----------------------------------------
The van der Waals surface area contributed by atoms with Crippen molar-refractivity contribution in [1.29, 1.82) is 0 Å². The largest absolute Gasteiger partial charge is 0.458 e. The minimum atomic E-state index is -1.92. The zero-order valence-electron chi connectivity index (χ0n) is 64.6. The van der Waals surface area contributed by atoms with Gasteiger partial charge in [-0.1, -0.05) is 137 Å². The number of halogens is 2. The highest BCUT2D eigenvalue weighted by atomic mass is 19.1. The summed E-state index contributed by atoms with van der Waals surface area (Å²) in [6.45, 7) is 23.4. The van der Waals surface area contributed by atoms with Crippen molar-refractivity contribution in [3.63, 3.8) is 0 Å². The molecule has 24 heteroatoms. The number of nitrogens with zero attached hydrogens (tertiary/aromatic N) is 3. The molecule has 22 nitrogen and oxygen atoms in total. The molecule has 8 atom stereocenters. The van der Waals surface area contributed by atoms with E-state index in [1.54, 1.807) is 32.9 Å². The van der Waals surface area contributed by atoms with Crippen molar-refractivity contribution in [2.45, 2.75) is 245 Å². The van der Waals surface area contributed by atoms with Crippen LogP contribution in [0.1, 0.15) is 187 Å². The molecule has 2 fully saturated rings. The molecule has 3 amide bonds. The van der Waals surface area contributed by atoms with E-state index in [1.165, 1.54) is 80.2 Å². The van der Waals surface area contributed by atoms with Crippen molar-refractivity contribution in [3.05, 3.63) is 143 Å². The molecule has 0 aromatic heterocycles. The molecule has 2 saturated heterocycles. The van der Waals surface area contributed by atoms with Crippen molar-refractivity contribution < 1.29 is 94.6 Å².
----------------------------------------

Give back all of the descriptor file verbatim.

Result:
The van der Waals surface area contributed by atoms with Crippen molar-refractivity contribution in [1.29, 1.82) is 0 Å². The largest absolute Gasteiger partial charge is 0.458 e. The minimum atomic E-state index is -1.92. The zero-order valence-electron chi connectivity index (χ0n) is 64.6. The van der Waals surface area contributed by atoms with Gasteiger partial charge in [-0.1, -0.05) is 137 Å². The number of halogens is 2. The highest BCUT2D eigenvalue weighted by atomic mass is 19.1. The summed E-state index contributed by atoms with van der Waals surface area (Å²) in [6.45, 7) is 23.4. The van der Waals surface area contributed by atoms with Crippen molar-refractivity contribution in [3.63, 3.8) is 0 Å². The molecule has 24 heteroatoms. The number of nitrogens with zero attached hydrogens (tertiary/aromatic N) is 3. The molecule has 22 nitrogen and oxygen atoms in total. The molecule has 8 atom stereocenters. The van der Waals surface area contributed by atoms with E-state index in [1.54, 1.807) is 32.9 Å². The van der Waals surface area contributed by atoms with Crippen molar-refractivity contribution in [2.45, 2.75) is 245 Å². The van der Waals surface area contributed by atoms with Crippen LogP contribution in [0.1, 0.15) is 187 Å². The molecule has 2 fully saturated rings. The molecule has 3 amide bonds. The van der Waals surface area contributed by atoms with E-state index in [1.165, 1.54) is 80.2 Å². The van der Waals surface area contributed by atoms with Crippen molar-refractivity contribution in [3.05, 3.63) is 143 Å². The molecule has 0 aromatic heterocycles. The molecule has 2 saturated heterocycles. The van der Waals surface area contributed by atoms with Crippen molar-refractivity contribution < 1.29 is 94.6 Å².